Before signing up to a mobile broadband contract, you should check the 3G mobile network coverage in your area. Good quality mobile broadband depends on a number of factors, and whilst the coverage checkers linked to below will give you a strong indication of the 3G signal in your area, they are not a guarantee that mobile broadband will work in your exact location. Scroll down the page for details of the other factors which will affect coverage in your area.
The postcode checkers above will give you an indication of the availability of mobile broadband in your area, but are not a guarantee that you will receive good broadband performance and a seamless, uninterrupted service. In the event that you sign up for a contract and find that coverage and internet accessibility are poor, most of the network providers give you a trial period in which you can return your dongle and get a refund. Some of the other issues to consider when researching mobile broadband are outlined below;
If there are a lot of other broadband users in your immediate vicinity, this can put a higher load on the 3G network. Whilst this won’t necessarily mean you can’t access the internet it can make download speeds and general performance painfully slow. For this reason most mobile broadband providers impose data download limits, in order to effectively ‘cap’ usage and ensure the networks are not overloaded. To see what download limits are available, click here for a selection of mobile broadband deals.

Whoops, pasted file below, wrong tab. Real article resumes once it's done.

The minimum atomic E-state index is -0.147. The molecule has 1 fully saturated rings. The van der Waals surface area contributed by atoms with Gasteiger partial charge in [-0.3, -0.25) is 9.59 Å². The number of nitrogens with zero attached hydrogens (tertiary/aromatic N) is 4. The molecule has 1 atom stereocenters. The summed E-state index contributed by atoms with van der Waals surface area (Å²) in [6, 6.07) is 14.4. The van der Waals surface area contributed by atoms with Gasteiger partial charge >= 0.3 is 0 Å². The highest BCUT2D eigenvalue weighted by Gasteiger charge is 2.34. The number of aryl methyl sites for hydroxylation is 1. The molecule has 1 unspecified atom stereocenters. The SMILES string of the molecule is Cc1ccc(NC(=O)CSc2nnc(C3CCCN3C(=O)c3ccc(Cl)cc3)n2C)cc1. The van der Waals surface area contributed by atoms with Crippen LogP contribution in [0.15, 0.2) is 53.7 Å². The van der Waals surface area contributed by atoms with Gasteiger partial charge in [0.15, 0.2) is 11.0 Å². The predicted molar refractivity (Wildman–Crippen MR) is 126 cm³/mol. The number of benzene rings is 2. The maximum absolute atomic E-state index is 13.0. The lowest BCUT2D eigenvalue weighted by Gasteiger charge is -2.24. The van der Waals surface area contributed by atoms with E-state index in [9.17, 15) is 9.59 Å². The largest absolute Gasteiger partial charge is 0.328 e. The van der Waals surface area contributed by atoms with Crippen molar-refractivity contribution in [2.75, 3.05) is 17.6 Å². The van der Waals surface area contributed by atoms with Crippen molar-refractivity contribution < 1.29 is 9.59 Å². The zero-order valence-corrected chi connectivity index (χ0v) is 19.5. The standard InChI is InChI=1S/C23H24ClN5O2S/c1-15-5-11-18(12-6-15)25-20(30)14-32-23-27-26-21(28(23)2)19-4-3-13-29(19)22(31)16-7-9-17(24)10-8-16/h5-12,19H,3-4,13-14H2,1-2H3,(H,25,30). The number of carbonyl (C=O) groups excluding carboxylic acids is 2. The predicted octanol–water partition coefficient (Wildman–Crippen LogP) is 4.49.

Download speeds and performance are also generally slower at peak times when many people are accessing 3G services at the same time, putting a strain on network resources. Word of mouth is one of the best ways to ascertain whether mobile broadband is viable in your locality, and will give you an idea of the best performing network provider.
If you can’t receive a 3G signal in your area, mobile broadband may not be suitable for you. Whilst most of the UK has coverage, around 10% does not, and some rural areas have little or poor 3G coverage. Without 3G coverage, your network will normally revert to GPRS, a less efficient and slower method of data transfer. Whilst mobile internet connectivity is possible via GPRS, it cannot cope with many internet related activities such as streaming video and downloading music.
3G is short hand for 3rd Generation and is the current generation of standards for mobile communications, allowing higher bandwidths and data transfer rates than the older telecoms standards. Roughly every ten years since 1981, a new data standard becomes available, and we are on the cusp of seeing 4G standards being adopted into wider usage. 4G will make the performance of mobile broadband considerably better and is discussed further in our article about 4G Mobile Broadband.